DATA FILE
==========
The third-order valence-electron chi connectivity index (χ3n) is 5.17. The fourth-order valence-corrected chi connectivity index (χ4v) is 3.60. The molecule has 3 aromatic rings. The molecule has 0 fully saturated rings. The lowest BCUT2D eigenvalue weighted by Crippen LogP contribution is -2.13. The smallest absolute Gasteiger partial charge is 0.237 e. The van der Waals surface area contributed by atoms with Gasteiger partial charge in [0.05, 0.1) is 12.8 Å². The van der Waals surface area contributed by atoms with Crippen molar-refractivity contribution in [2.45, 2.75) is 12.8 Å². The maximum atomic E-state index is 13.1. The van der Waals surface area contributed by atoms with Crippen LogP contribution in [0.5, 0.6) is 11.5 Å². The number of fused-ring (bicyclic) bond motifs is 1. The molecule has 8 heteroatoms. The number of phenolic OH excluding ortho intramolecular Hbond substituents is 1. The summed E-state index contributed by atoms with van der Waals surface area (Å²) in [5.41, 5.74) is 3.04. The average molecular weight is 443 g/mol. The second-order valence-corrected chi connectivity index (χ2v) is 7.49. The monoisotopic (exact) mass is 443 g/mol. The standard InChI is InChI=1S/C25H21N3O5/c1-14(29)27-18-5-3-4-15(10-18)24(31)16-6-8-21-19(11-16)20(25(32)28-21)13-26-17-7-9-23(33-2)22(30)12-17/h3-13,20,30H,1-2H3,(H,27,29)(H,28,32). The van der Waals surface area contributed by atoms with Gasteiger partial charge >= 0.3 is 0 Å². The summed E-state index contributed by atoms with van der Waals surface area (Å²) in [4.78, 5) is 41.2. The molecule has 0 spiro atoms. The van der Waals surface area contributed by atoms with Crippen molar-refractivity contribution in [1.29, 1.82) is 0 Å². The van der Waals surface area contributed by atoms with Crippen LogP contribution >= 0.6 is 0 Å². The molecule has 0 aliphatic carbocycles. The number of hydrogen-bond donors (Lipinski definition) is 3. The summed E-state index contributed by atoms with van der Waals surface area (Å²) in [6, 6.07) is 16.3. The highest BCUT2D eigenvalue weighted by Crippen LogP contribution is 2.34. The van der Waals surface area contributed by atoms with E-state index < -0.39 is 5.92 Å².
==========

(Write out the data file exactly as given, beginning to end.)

The third-order valence-electron chi connectivity index (χ3n) is 5.17. The fourth-order valence-corrected chi connectivity index (χ4v) is 3.60. The molecule has 3 aromatic rings. The molecule has 0 fully saturated rings. The lowest BCUT2D eigenvalue weighted by Crippen LogP contribution is -2.13. The smallest absolute Gasteiger partial charge is 0.237 e. The van der Waals surface area contributed by atoms with Gasteiger partial charge in [0.05, 0.1) is 12.8 Å². The van der Waals surface area contributed by atoms with Crippen molar-refractivity contribution in [2.45, 2.75) is 12.8 Å². The maximum atomic E-state index is 13.1. The van der Waals surface area contributed by atoms with Crippen LogP contribution in [0.5, 0.6) is 11.5 Å². The number of fused-ring (bicyclic) bond motifs is 1. The molecule has 8 heteroatoms. The number of phenolic OH excluding ortho intramolecular Hbond substituents is 1. The summed E-state index contributed by atoms with van der Waals surface area (Å²) in [5.41, 5.74) is 3.04. The average molecular weight is 443 g/mol. The second-order valence-corrected chi connectivity index (χ2v) is 7.49. The monoisotopic (exact) mass is 443 g/mol. The standard InChI is InChI=1S/C25H21N3O5/c1-14(29)27-18-5-3-4-15(10-18)24(31)16-6-8-21-19(11-16)20(25(32)28-21)13-26-17-7-9-23(33-2)22(30)12-17/h3-13,20,30H,1-2H3,(H,27,29)(H,28,32). The van der Waals surface area contributed by atoms with Gasteiger partial charge >= 0.3 is 0 Å². The summed E-state index contributed by atoms with van der Waals surface area (Å²) in [4.78, 5) is 41.2. The molecule has 0 spiro atoms. The van der Waals surface area contributed by atoms with Crippen molar-refractivity contribution in [1.29, 1.82) is 0 Å². The van der Waals surface area contributed by atoms with Crippen LogP contribution >= 0.6 is 0 Å². The molecule has 0 aliphatic carbocycles. The number of hydrogen-bond donors (Lipinski definition) is 3. The summed E-state index contributed by atoms with van der Waals surface area (Å²) in [6, 6.07) is 16.3. The highest BCUT2D eigenvalue weighted by Crippen LogP contribution is 2.34. The van der Waals surface area contributed by atoms with E-state index < -0.39 is 5.92 Å².